Council addressed major on-going issues this week, beginning with a joint session with the EWEB Board of Commissioners, reviewing our options for using the ARPA (American Rescue Plan Act) funds, and approving the next steps in our response to the unhoused people in our community.
The joint meeting with EWEB discussed the second phase of the utility’s electrification study as well as a review of the City’s CAP 2.0. The EWEB study is a key step in understanding the potential and challenges of transitioning from fossil fuel energy sources, and the presentation reviewed the impacts and likelihood of adoption of three key strategies: electric vehicles (EV), residential water heating and space heating systems. On the one hand, Council is looking for insights that would clarify the costs and potential of City policies approved in the CAP 2.0 - including some that are moving forward, like Home Energy Scores, and others that are on hold, like regulating natural gas. EWEB is navigating a shifting landscape in which drought, climate change, and changing technology and regulations alter the baseline for our primary clean energy source – hydropower. The utility and the City have several parallel and collaborative programs, particularly with respect to energy efficiency and EV adoption -- and those shared efforts can and should be strengthened through joint agreement. We have an opportunity to encourage or require greater electrification in buildings, and the study and the conversation made clear that there will be costs to that transition potentially to ratepayers and to customers. That will be the crux of ongoing discussions.
On Wednesday, the first work session reviewed all of the federal funding that has been made available to local governments in the Local Recovery Fund of the ARPA which amounts for the city to almost $36 million over two years. These funds are relatively flexible, more so than benefits through the CARES Act in 2020, and the City staff are using a guideline offered by the Brookings Institute for local governments. That guideline recommends applying three core principles to determine the best use of these one-time dollars: Stabilize, Strategize, and Implement.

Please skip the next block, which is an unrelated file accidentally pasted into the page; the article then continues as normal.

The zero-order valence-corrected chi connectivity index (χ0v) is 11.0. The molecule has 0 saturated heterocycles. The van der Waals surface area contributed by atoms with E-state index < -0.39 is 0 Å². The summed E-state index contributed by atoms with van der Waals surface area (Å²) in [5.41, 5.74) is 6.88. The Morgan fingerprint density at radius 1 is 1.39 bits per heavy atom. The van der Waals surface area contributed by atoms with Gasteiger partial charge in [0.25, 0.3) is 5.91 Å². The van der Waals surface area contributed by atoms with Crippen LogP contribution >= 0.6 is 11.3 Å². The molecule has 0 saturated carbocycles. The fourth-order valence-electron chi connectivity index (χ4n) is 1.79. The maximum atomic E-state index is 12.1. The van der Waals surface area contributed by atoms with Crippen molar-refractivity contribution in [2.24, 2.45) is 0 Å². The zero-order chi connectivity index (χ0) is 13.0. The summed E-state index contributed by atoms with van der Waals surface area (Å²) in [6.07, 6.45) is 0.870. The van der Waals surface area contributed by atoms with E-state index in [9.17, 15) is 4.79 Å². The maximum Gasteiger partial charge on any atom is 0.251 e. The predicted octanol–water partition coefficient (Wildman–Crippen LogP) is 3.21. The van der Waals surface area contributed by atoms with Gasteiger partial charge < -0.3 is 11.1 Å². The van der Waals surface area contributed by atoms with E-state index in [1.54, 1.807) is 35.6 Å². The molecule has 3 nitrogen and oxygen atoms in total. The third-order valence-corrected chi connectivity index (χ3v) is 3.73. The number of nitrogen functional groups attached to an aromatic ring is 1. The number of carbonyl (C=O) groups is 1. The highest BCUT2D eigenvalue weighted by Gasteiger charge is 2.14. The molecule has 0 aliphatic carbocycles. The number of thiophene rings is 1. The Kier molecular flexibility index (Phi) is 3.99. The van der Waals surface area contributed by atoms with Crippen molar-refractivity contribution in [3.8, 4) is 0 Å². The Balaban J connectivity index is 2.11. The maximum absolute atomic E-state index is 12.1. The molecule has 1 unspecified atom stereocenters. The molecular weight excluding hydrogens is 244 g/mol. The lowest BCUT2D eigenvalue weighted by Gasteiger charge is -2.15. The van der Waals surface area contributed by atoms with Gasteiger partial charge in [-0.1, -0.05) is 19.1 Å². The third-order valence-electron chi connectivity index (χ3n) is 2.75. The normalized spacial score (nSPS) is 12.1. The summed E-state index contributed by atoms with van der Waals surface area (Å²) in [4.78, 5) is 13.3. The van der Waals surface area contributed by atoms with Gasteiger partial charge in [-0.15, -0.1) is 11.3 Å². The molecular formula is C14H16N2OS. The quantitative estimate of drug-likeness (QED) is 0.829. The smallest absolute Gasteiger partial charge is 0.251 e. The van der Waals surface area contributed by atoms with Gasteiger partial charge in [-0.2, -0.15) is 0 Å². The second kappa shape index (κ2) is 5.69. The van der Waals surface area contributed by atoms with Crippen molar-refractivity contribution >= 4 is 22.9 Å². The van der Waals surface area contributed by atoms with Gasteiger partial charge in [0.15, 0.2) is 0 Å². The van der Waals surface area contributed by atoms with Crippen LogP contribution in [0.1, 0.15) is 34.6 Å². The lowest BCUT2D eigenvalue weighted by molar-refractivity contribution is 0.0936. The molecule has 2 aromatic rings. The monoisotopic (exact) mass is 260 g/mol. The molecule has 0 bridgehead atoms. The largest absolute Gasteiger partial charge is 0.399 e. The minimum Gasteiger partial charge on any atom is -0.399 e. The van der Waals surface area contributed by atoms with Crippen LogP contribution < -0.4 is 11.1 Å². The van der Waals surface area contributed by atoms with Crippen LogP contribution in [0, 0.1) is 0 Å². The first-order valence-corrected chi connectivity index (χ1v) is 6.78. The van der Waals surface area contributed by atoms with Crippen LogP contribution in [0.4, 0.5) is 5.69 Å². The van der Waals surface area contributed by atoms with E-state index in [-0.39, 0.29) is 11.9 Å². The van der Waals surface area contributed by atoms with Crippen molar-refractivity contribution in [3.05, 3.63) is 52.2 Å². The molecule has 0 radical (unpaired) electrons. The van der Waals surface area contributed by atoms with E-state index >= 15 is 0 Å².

Under stabilize, the staff proposes using ARPA funds to shore-up budget shortfalls in FY 22 and FY 23.
Under strategize, the goal is to look for longer term recovery investments, specifically directing resources toward our response to homelessness, including the safe sleeping sites. In addition, staff propose to set aside some ARPA funds as a reserve to cover potential costs of the ongoing pandemic. These options will be discussed further in budget committee meetings in October.
And finally, the Council received an update on the City’s progress in establishing safe sleeping sites. As I noted last week, the site at 2nd and Garfield is poised to open possibly on Monday, the 4th if the weather permits the final concrete installations this weekend. Council approved three new sites for development: the corner of Bethel and Roosevelt, a site owned by Square One Villages with a capacity of 40 tent sites; a location on Dani Street, for both tents and vehicles management by EveryOne Village; and 410 Garfield that will provide up to 90 tent sites in a building, as well as pallet shelters or conestogas on the property. These all bring us closer to providing managed, safe sites and is a big step in creating more safety for the unsheltered and for neighborhoods when they are fully operational.